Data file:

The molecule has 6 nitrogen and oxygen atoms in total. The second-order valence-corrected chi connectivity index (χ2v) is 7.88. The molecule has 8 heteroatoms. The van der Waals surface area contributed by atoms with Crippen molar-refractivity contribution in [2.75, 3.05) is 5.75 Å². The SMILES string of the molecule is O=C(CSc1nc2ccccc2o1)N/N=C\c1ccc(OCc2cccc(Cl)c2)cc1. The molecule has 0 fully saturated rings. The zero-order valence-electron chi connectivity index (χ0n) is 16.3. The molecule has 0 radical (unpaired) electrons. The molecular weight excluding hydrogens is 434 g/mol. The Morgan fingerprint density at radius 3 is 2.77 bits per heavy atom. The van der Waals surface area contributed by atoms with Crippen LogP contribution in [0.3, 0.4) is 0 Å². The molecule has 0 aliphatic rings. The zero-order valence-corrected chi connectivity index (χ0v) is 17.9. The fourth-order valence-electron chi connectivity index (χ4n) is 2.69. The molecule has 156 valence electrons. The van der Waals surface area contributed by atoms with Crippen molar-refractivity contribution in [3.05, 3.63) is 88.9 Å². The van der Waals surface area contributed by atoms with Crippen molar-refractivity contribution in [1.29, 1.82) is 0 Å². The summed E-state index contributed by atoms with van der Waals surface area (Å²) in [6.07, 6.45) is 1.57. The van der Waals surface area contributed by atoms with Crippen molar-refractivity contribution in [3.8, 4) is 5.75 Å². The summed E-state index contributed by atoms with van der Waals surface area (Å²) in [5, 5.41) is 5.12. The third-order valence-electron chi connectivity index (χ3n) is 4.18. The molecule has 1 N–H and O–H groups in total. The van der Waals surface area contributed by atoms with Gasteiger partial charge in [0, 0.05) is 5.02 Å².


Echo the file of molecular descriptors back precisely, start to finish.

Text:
The molecule has 6 nitrogen and oxygen atoms in total. The second-order valence-corrected chi connectivity index (χ2v) is 7.88. The molecule has 8 heteroatoms. The van der Waals surface area contributed by atoms with Crippen molar-refractivity contribution in [2.75, 3.05) is 5.75 Å². The SMILES string of the molecule is O=C(CSc1nc2ccccc2o1)N/N=C\c1ccc(OCc2cccc(Cl)c2)cc1. The molecule has 0 fully saturated rings. The zero-order valence-electron chi connectivity index (χ0n) is 16.3. The molecule has 0 radical (unpaired) electrons. The molecular weight excluding hydrogens is 434 g/mol. The Morgan fingerprint density at radius 3 is 2.77 bits per heavy atom. The van der Waals surface area contributed by atoms with Crippen LogP contribution in [0.3, 0.4) is 0 Å². The molecule has 0 aliphatic rings. The zero-order valence-corrected chi connectivity index (χ0v) is 17.9. The fourth-order valence-electron chi connectivity index (χ4n) is 2.69. The molecule has 156 valence electrons. The van der Waals surface area contributed by atoms with Crippen molar-refractivity contribution in [3.05, 3.63) is 88.9 Å². The van der Waals surface area contributed by atoms with Crippen molar-refractivity contribution in [1.29, 1.82) is 0 Å². The summed E-state index contributed by atoms with van der Waals surface area (Å²) in [6.07, 6.45) is 1.57. The van der Waals surface area contributed by atoms with Crippen molar-refractivity contribution in [3.8, 4) is 5.75 Å². The summed E-state index contributed by atoms with van der Waals surface area (Å²) in [5, 5.41) is 5.12. The third-order valence-electron chi connectivity index (χ3n) is 4.18. The molecule has 1 N–H and O–H groups in total. The van der Waals surface area contributed by atoms with Gasteiger partial charge in [0, 0.05) is 5.02 Å².